Fracking in South Africa: an alternative to coal?

In June 2015, the Department of Mineral Resources gazetted regulations related to hydraulic fracturing or fracking in South Africa offering a framework for the exploitation and exploration of shale gas. It could easily lead one to think that another step has been taken in the direction of the highly controversial question of industrial fracking in the Karoo basin.

However, the departments of Environmental Affairs, Water and Sanitation, Energy, Mineral Resources and Science and Technology have issued a joint statement launching a Strategic Environmental Assessment (SEA) for Shale Gas Development. This SEA establishes a project team which will undertake a two-year study on the possible implications of fracking on a large number of issues – from environmental to economic, including spatial planning, human health and heritage concerns. The SEA emphasises the need for further information before the start of industri-al fracking in South Africa.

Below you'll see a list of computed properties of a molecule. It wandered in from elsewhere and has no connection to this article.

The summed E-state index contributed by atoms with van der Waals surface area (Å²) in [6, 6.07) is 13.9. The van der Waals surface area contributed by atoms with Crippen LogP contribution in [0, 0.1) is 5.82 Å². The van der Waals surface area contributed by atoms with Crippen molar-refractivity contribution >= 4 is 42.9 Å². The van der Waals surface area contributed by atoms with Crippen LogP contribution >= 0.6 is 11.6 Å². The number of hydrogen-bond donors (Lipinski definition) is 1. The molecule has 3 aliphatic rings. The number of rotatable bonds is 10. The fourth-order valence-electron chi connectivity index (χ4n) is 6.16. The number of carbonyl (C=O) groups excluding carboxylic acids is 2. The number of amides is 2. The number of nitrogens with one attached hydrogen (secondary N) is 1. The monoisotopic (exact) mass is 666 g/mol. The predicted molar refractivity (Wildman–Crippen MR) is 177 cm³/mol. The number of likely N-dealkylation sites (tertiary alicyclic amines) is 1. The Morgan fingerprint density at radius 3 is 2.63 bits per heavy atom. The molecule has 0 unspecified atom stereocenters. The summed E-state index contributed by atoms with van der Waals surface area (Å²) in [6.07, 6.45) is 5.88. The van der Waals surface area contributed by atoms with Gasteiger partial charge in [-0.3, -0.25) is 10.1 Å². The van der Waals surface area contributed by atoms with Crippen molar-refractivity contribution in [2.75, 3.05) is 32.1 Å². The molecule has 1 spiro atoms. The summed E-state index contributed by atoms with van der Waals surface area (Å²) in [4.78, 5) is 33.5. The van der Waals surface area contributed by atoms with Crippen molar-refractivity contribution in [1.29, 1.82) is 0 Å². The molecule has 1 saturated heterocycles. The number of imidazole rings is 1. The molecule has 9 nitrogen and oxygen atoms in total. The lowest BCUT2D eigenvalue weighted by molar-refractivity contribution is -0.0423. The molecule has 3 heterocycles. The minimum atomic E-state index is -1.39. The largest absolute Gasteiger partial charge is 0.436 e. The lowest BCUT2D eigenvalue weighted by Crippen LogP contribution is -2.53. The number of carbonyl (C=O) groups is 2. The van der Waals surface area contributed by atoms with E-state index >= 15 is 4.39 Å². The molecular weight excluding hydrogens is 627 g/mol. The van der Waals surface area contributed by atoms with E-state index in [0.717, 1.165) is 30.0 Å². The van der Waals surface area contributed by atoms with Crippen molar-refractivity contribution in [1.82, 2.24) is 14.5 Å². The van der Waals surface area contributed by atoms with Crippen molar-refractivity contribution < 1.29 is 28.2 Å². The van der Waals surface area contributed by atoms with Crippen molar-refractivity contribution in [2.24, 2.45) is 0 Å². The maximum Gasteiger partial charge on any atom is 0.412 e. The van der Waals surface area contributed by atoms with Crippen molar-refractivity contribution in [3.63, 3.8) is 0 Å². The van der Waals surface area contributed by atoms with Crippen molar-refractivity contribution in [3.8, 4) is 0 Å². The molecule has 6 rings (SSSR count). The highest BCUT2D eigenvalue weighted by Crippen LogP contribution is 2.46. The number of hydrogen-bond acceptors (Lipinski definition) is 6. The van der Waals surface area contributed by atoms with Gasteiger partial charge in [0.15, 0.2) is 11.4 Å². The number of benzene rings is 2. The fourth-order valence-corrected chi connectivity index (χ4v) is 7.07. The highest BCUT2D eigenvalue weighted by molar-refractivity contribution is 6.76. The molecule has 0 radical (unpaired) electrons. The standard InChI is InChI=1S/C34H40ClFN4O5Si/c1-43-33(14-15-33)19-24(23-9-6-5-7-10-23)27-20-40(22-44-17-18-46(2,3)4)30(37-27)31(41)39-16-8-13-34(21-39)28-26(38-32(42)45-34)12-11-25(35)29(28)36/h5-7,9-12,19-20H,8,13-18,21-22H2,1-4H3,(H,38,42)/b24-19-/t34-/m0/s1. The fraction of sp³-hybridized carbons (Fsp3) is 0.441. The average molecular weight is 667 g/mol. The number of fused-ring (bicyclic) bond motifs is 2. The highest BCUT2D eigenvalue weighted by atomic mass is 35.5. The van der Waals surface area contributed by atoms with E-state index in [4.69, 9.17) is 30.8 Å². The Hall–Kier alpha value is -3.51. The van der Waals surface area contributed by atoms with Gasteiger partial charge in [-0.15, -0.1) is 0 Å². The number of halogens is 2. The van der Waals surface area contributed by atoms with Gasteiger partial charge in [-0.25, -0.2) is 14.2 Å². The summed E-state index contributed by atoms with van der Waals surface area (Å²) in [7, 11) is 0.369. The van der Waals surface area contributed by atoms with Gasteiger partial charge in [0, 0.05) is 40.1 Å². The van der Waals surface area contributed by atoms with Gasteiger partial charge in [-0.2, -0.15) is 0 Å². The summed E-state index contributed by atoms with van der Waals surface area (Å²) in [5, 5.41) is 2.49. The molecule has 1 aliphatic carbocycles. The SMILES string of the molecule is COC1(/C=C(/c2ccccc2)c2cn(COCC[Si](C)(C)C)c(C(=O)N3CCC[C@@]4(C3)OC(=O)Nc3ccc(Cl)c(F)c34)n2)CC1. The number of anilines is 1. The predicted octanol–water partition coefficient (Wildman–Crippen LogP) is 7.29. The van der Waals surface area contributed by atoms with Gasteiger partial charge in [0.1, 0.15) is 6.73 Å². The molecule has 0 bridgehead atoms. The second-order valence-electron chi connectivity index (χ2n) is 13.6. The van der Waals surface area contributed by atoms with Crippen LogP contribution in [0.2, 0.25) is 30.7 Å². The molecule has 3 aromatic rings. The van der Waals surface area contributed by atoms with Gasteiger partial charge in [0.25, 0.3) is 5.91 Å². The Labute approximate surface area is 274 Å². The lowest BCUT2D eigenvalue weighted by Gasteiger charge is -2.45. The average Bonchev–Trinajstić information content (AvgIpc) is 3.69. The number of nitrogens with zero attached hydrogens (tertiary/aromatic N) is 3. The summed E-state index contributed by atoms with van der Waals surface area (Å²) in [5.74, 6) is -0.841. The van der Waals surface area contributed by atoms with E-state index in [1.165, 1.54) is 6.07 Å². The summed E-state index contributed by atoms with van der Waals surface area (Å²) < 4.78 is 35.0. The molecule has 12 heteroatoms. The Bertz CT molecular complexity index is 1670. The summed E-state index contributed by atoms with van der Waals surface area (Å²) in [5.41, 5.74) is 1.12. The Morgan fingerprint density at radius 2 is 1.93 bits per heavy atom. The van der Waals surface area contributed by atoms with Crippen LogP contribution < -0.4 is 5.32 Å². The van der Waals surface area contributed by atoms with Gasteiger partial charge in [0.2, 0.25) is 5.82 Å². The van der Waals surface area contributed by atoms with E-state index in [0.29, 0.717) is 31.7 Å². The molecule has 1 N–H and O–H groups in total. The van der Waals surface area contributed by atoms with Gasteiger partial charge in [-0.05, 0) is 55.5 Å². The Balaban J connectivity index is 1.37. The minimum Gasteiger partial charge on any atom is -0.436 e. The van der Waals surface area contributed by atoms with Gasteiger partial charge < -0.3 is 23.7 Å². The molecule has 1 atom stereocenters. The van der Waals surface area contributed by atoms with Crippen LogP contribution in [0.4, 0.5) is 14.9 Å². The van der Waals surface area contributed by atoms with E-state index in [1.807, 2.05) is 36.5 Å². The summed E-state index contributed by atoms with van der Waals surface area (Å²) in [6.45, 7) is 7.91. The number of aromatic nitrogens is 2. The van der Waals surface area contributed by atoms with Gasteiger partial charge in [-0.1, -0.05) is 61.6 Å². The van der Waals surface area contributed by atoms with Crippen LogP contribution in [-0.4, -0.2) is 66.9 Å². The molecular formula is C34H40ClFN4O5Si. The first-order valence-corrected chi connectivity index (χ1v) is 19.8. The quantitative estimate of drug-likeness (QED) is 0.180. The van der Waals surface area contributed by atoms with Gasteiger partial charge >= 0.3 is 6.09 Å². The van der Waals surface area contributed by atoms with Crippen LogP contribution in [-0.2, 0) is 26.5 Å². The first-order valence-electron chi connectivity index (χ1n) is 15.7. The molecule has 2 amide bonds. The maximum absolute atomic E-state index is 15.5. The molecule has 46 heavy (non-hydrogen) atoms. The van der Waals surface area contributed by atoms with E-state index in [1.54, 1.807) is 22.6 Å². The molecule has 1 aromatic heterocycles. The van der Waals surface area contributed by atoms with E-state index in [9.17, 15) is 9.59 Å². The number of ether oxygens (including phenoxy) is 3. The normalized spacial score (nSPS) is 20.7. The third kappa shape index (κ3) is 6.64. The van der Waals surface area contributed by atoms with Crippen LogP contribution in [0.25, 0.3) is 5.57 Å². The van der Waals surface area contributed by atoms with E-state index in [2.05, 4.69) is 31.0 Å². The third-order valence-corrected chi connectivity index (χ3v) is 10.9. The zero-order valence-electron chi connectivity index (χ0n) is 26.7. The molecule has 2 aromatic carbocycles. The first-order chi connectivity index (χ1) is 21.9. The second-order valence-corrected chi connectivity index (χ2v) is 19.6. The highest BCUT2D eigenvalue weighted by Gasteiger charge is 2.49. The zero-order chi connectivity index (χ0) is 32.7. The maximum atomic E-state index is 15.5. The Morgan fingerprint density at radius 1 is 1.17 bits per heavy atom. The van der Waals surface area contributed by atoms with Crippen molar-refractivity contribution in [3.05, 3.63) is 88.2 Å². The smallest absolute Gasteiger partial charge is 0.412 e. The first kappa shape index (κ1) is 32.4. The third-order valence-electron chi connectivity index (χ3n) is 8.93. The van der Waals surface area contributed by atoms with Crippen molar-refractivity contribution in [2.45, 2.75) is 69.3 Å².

This statement could be seen as another delay for applicant companies in their quest for the exploitation of the Karoo’s potential shale gas resources. Companies including Shell, Falcon and Sasol have been wait-ing since 2010 to get an exploration permit which would allow them to undertake field surveys. Indeed, even if the regulation around fracking could lead to the issuing of exploration permits, an industrial process should fortunately not start before the end of the investigation into the impact of fracking in the Karoo.